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To show how politics gets involved in this stuff, Florida was originally supposed to come into the Union as two states (East FL - free, West FL - slave). Because of the pre-Civil War compromise at the time, for every free state entered, there had to be a corresponding slave state. Since Iowa was ready to come in as a free state, they had to bundle up Florida into one as a slave state.

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21 minutes ago, spenser1058 said:

That certainly makes sense but I can't imagine politically the central Florida urban counties ever agreeing to go with north Florida. Truthfully, I doubt most of north Florida would want us, either. As we've learned in the age of Trump, culture really does matter. Given any change would be political, those sensibilities would have to be considered.

The "age of Trump" is just another name for what we've had, for a long time, with Trump just bringing it out.

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In the original colonies, Florida was sceded to the British shortly before the American revolution with the Treaty of Paris in 1763.  The British divided the territory into West Florida and East Florida. West Florida was actually part of several other current states including portions of Louisiana, Mississippi, Alabama, and the panhandle. Its capital was Pensacola. East Florida was the rest of what is our current state with the capital of St. Augustine. After the revolution, the British gave Florida territories back to Spain, but the borders changed. Then in the time of 1795-1820, there were many wars and much dispute of who had claim to what. During the War of 1812, the portion of West Florida known as "the Mobile District" was surrendered to America and became part of the Mississipi territory. Spain still controlled the rest of what would become our modern-day Florida. Finally, in 1821, the Adams–Onís Treaty officially clarified what would become the Florida territory which was ceded to the United States.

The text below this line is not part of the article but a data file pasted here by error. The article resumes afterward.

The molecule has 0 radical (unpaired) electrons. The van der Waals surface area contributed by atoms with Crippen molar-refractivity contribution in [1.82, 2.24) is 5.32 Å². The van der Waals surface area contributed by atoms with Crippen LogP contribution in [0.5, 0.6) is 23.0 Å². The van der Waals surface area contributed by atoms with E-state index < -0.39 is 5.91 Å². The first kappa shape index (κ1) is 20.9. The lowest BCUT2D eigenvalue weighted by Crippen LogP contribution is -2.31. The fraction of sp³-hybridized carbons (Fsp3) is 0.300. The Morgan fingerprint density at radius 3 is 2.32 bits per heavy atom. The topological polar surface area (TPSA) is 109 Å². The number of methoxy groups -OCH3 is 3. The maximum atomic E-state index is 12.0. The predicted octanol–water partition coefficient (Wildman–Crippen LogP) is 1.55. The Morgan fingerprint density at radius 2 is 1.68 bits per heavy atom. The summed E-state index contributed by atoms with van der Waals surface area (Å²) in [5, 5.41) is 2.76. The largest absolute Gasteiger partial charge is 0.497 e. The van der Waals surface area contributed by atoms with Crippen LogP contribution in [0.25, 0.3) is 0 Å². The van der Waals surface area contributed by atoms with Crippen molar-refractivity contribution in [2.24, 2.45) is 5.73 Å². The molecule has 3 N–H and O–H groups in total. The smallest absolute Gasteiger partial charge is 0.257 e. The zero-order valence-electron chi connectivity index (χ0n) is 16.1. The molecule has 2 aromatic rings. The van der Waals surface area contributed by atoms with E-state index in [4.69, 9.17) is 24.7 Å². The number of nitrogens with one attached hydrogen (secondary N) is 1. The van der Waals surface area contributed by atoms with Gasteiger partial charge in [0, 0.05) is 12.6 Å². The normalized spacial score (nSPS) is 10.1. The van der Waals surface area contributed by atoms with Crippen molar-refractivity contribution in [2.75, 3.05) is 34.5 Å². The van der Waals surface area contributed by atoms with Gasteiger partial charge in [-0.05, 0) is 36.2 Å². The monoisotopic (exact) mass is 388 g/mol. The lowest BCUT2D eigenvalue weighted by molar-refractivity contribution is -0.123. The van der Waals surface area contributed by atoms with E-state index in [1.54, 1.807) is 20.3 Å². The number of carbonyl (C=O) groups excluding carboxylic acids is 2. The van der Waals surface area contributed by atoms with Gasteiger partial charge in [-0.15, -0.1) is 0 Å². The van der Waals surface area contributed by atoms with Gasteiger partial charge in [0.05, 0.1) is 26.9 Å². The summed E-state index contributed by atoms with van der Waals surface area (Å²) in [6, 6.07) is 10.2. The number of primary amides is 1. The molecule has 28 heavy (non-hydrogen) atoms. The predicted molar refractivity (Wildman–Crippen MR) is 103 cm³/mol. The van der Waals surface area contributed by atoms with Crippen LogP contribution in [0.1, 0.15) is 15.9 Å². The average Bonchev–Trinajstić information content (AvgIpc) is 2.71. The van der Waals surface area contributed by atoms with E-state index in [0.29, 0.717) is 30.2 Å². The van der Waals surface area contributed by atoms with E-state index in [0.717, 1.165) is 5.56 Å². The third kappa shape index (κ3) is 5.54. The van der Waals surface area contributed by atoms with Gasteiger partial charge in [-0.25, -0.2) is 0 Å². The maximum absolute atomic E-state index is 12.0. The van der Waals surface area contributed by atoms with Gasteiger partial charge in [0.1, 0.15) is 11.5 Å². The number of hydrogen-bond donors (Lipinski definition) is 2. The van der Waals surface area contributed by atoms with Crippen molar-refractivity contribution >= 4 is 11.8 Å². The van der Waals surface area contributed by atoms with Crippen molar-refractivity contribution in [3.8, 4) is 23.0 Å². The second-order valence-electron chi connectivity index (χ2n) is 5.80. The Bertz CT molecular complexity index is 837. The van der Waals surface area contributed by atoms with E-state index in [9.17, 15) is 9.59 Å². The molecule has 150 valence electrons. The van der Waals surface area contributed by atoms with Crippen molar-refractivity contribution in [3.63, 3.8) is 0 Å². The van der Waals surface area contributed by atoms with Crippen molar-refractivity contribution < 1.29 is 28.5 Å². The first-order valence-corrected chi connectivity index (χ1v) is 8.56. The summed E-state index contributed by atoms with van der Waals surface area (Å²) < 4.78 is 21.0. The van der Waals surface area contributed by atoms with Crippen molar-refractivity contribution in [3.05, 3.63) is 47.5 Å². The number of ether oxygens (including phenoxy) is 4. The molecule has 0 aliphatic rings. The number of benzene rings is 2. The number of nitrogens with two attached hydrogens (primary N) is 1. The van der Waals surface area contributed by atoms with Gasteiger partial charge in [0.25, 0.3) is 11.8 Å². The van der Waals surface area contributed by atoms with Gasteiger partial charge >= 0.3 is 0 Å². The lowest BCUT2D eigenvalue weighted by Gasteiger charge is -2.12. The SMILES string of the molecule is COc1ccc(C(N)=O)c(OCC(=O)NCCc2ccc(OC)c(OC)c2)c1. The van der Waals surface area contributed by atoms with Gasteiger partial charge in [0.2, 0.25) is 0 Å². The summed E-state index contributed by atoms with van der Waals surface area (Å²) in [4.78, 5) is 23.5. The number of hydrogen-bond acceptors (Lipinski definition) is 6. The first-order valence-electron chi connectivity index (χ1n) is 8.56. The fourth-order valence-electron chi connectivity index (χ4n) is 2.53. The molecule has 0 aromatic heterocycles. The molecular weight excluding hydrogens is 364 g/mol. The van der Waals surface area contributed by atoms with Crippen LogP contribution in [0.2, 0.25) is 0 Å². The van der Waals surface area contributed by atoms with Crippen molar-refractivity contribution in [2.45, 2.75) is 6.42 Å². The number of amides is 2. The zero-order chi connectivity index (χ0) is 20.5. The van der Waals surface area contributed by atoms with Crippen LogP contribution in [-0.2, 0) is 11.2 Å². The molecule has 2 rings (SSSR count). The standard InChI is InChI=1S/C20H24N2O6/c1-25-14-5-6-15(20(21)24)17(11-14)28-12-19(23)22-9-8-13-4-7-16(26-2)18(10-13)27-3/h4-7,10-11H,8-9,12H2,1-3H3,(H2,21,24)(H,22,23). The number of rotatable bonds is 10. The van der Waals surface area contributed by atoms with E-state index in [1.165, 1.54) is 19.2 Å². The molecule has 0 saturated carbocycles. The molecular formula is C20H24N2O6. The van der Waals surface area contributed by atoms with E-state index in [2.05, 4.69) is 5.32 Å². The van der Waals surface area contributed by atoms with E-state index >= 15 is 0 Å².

The history of back and forth between multiple countries during that time is fascinating. 

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My gggg-grandfather was a Loyalist, living in SC at the outbreak of the so-called Revolutionary War. He fled SC, with a price on his head, to the sanctity of then British-controlled Florida, St. Augustine specifically. To this day, there is a plaque, in the downtown park, signifying that St. Augustine was a Loyalist stronghold.

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I believe that an even better solution would be to simply cede the panhandle to Alabama.  The general mentality is similar and it would certainly clean up the state map in a big way.

 

Plus those 10 counties make up less than 1 million people.  You'd make Alabama go from 5M to 6M and only have Florida go from 21M to 20M.  But essentially you'd take 1M country folk from Florida and give them to the country folk of Alabama.

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1 minute ago, HankStrong said:

I believe that an even better solution would be to simply cede the panhandle to Alabama.  The general mentality is similar and it would certainly clean up the state map in a big way.

 

Plus those 10 counties make up less than 1 million people.  You'd make Alabama go from 5M to 6M and only have Florida go from 21M to 20M.  But essentially you'd take 1M country folk from Florida and give them to the country folk of Alabama.

I've considered on occasion, the benefits of freeing the rest of us from the political influence of the "Redneck Riviera" too.

I'd be all for it. :thumbsup: